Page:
Posted by: Roger King
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Multimedia in computer science departments.
I teach in a computer science department, and in the previous posting of this blog, I argued that universities and colleges have been very slow to introduce basic animation skills into their curricula. In this posting, I argue that the same is true for basic media management skills, and that this is also a critical area of study for computer science students.
It’s part of a broader expansion of the discipline.
Well, for starters, the bounds of computer science have shifted and expanded greatly. It’s not about the development of techniques for building operating systems and compilers, and formal specifications of algorithms and their running costs, and the like. Not any more, it’s not. Much of the old problems now have fairly settled and widely used solutions. We are increasingly focused on the development of web-resident information systems, the automation of web searches, the development of web services, network and database security, medical information systems, the modeling of complex 3D models in engineering and entertainment, and the like – things that have been discussed in previous postings of this blog.
Another key area is the management of video, images, audio, animation, documents, and other advanced forms of media. These topics have also been discussed in this blog in the past.
Academics and the ignorance of real world tools.
It’s not that we academics don’t know that this is a critical area. The problem is that computer science faculty typically know little or nothing about large, commercial applications for creating, manipulating, and storing media, or about the emerging standards for formatting and tagging media.
But more significantly, there is a stuffy, longstanding belief on the part of computer science academics that teaching such practical things would turn our departments into trade schools, and that we teach “principles” and “formalisms”, and that we prepare students for the next fifty years, not the next five years.
Universities just have a lot of trouble evolving. We are big machines with tremendous inertia.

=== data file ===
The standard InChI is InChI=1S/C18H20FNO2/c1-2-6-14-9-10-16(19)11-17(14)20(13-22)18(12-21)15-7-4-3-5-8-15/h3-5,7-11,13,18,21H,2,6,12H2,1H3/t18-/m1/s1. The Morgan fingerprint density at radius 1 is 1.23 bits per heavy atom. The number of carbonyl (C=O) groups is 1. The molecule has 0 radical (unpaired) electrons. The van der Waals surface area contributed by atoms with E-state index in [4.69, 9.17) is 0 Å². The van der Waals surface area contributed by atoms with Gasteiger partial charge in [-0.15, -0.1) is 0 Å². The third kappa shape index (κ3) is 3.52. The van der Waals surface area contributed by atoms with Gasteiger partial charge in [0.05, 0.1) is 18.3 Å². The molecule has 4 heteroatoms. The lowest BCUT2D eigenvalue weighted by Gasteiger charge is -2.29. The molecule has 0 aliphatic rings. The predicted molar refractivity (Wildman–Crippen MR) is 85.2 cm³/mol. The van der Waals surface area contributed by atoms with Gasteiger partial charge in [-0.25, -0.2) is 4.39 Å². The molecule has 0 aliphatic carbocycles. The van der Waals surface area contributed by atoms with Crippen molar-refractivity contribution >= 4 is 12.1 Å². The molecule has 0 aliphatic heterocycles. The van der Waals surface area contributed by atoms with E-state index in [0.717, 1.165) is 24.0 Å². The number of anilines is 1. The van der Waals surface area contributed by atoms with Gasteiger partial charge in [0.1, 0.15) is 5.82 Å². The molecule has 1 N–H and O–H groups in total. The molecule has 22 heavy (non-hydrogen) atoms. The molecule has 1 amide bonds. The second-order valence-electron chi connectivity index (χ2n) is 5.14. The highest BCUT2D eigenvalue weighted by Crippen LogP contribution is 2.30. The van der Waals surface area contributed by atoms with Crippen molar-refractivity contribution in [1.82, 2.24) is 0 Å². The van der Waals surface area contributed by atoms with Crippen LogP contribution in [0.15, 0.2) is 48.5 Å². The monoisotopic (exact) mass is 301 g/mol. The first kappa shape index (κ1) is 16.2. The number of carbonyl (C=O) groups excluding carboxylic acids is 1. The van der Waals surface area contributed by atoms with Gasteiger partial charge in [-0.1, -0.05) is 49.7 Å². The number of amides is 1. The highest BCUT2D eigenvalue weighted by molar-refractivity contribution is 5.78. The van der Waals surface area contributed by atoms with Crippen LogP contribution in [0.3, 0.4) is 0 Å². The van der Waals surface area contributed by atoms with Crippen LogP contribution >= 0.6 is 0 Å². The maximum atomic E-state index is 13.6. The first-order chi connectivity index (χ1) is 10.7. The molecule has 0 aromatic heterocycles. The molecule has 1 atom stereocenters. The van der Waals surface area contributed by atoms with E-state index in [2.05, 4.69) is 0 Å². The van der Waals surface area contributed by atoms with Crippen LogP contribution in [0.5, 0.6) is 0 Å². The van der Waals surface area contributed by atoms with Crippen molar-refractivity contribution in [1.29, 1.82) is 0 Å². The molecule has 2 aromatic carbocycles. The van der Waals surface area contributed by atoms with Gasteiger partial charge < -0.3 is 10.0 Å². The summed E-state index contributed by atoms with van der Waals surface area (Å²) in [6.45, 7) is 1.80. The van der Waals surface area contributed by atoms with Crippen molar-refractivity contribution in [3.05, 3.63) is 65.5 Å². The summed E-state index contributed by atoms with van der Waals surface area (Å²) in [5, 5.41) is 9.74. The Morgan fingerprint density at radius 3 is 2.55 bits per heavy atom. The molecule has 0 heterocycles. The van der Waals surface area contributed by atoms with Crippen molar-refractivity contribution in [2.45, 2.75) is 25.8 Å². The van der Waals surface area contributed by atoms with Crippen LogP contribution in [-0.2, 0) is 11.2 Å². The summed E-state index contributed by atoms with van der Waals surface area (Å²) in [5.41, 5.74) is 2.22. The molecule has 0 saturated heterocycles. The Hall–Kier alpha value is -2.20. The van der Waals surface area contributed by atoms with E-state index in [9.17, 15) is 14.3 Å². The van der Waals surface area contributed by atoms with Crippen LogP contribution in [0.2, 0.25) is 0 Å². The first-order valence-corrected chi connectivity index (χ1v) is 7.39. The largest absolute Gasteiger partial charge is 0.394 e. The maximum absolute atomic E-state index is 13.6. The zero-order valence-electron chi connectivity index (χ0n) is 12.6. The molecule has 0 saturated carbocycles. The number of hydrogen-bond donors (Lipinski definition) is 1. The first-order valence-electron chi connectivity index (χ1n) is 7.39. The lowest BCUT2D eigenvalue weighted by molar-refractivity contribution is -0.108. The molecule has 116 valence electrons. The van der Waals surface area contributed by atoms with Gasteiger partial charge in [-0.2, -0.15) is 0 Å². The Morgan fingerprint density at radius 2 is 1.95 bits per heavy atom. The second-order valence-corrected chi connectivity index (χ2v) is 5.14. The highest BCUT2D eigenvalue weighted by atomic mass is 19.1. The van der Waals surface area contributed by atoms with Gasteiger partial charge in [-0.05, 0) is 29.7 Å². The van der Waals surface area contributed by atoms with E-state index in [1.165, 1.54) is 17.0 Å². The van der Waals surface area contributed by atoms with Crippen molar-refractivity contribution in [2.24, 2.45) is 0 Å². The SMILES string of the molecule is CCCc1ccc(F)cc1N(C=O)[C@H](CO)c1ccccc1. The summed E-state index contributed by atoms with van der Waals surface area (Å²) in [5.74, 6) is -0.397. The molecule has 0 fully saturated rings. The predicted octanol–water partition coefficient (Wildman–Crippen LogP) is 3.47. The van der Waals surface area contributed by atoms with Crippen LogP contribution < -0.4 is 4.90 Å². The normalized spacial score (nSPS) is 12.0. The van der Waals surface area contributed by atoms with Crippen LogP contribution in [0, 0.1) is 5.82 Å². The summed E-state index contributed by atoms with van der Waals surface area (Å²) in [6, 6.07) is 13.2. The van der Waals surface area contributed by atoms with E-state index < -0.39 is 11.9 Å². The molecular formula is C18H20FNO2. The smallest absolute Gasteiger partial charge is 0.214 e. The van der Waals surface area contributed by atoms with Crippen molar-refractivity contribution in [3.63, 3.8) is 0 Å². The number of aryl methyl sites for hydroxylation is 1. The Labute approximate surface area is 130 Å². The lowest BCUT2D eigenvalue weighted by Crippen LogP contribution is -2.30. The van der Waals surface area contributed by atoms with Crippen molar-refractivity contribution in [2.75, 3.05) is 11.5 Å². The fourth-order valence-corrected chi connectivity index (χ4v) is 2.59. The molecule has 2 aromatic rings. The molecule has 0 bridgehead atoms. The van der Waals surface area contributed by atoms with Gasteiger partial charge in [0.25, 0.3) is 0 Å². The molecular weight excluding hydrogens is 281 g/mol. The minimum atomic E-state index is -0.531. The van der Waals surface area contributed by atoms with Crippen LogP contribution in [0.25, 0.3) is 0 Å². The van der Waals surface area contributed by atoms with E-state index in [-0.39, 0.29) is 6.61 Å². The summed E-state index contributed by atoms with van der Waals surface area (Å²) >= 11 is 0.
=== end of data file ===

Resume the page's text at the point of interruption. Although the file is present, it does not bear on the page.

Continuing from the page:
The necessary skills.
So what do students need to know? I admit that there is a broader question here. What is the right compromise between abstract, longstanding concepts and hands-on experience with real world tools? But surely, nobody thinks we should essentially ignore the enormous software technology base that is out there?
We cannot continue to turn out students who are only mildly aware of the vast sea of desktop and web applications for managing media, database management tools for storing and searching media, processing full text and natural language, compressing and cleaning audio and video, editing sound and video, standards for formatting images and sound and video and 2D/3D models.
You have to have some idea of what technology is out there if you are going to build the next version of that technology!
But maybe we’re doing too little too late.
Besides claiming that this knowledge is not “academic”, computer science departments claim that students pick this kind of stuff up on their own. This used to be a ridiculous claim. But in truth, energetic computing students do indeed pick this stuff up now, at least to some degree. But this is really an inditment of academic computing: the Web has become a vast, formal and informal learning grounds, and it is eclipsing computer science departments to a large degree.
Where to go from here.
So, what’s the real point?
We need to train a new generation of faculty members, radically evolve our curriculums, build computing labs that are equipped with advanced media applications and storage managers that professors actually understand, and above all else, reevaluate our position in the learning world. Students are turning away from us and toward a vast array of video, textual, and audio learning tools that have exploded onto the Web.